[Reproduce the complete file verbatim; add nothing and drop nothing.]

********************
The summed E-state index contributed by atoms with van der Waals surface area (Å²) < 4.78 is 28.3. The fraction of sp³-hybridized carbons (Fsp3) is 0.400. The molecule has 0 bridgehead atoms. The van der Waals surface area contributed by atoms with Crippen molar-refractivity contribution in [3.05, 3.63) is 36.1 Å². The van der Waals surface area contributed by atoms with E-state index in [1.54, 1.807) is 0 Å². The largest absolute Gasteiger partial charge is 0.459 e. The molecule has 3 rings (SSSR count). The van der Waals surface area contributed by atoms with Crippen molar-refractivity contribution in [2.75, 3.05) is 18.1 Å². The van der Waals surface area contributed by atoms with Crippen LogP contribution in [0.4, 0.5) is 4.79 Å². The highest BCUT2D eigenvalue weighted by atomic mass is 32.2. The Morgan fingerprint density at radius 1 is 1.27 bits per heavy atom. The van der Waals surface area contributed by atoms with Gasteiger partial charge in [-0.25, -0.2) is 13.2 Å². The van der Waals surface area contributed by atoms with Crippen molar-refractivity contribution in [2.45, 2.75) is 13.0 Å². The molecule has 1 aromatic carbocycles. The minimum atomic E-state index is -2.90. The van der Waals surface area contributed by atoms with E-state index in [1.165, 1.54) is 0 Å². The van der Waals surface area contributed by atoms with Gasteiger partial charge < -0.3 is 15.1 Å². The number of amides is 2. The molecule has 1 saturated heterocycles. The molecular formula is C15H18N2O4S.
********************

The summed E-state index contributed by atoms with van der Waals surface area (Å²) < 4.78 is 28.3. The fraction of sp³-hybridized carbons (Fsp3) is 0.400. The molecule has 0 bridgehead atoms. The van der Waals surface area contributed by atoms with Crippen molar-refractivity contribution in [3.05, 3.63) is 36.1 Å². The van der Waals surface area contributed by atoms with E-state index in [1.54, 1.807) is 0 Å². The largest absolute Gasteiger partial charge is 0.459 e. The molecule has 3 rings (SSSR count). The van der Waals surface area contributed by atoms with Crippen molar-refractivity contribution in [2.75, 3.05) is 18.1 Å². The van der Waals surface area contributed by atoms with Crippen LogP contribution in [0.4, 0.5) is 4.79 Å². The highest BCUT2D eigenvalue weighted by atomic mass is 32.2. The Morgan fingerprint density at radius 1 is 1.27 bits per heavy atom. The van der Waals surface area contributed by atoms with Gasteiger partial charge in [-0.25, -0.2) is 13.2 Å². The van der Waals surface area contributed by atoms with Crippen molar-refractivity contribution in [2.45, 2.75) is 13.0 Å². The molecule has 1 aromatic carbocycles. The minimum atomic E-state index is -2.90. The van der Waals surface area contributed by atoms with E-state index in [1.165, 1.54) is 0 Å². The van der Waals surface area contributed by atoms with Gasteiger partial charge < -0.3 is 15.1 Å². The number of amides is 2. The molecule has 1 saturated heterocycles. The molecular formula is C15H18N2O4S.